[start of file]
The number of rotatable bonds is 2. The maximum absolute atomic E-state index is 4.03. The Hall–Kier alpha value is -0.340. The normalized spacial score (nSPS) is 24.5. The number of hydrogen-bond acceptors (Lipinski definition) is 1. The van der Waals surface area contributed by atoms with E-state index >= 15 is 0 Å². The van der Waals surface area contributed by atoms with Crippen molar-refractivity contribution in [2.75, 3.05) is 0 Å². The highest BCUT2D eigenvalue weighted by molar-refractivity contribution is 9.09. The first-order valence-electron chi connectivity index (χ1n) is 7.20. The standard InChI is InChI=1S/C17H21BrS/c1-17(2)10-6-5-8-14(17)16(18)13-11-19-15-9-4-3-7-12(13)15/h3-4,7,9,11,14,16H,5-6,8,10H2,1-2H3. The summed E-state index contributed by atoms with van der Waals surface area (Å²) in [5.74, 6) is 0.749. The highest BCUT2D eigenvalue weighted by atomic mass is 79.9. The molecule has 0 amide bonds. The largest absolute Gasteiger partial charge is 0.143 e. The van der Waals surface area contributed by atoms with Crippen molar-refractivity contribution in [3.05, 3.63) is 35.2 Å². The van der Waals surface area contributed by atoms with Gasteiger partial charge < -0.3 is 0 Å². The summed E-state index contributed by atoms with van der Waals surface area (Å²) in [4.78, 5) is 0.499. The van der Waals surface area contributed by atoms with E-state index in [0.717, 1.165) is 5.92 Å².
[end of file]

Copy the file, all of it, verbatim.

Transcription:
The number of rotatable bonds is 2. The maximum absolute atomic E-state index is 4.03. The Hall–Kier alpha value is -0.340. The normalized spacial score (nSPS) is 24.5. The number of hydrogen-bond acceptors (Lipinski definition) is 1. The van der Waals surface area contributed by atoms with E-state index >= 15 is 0 Å². The van der Waals surface area contributed by atoms with Crippen molar-refractivity contribution in [2.75, 3.05) is 0 Å². The highest BCUT2D eigenvalue weighted by molar-refractivity contribution is 9.09. The first-order valence-electron chi connectivity index (χ1n) is 7.20. The standard InChI is InChI=1S/C17H21BrS/c1-17(2)10-6-5-8-14(17)16(18)13-11-19-15-9-4-3-7-12(13)15/h3-4,7,9,11,14,16H,5-6,8,10H2,1-2H3. The summed E-state index contributed by atoms with van der Waals surface area (Å²) in [5.74, 6) is 0.749. The highest BCUT2D eigenvalue weighted by atomic mass is 79.9. The molecule has 0 amide bonds. The largest absolute Gasteiger partial charge is 0.143 e. The van der Waals surface area contributed by atoms with Crippen molar-refractivity contribution in [3.05, 3.63) is 35.2 Å². The van der Waals surface area contributed by atoms with Gasteiger partial charge < -0.3 is 0 Å². The summed E-state index contributed by atoms with van der Waals surface area (Å²) in [4.78, 5) is 0.499. The van der Waals surface area contributed by atoms with E-state index in [0.717, 1.165) is 5.92 Å².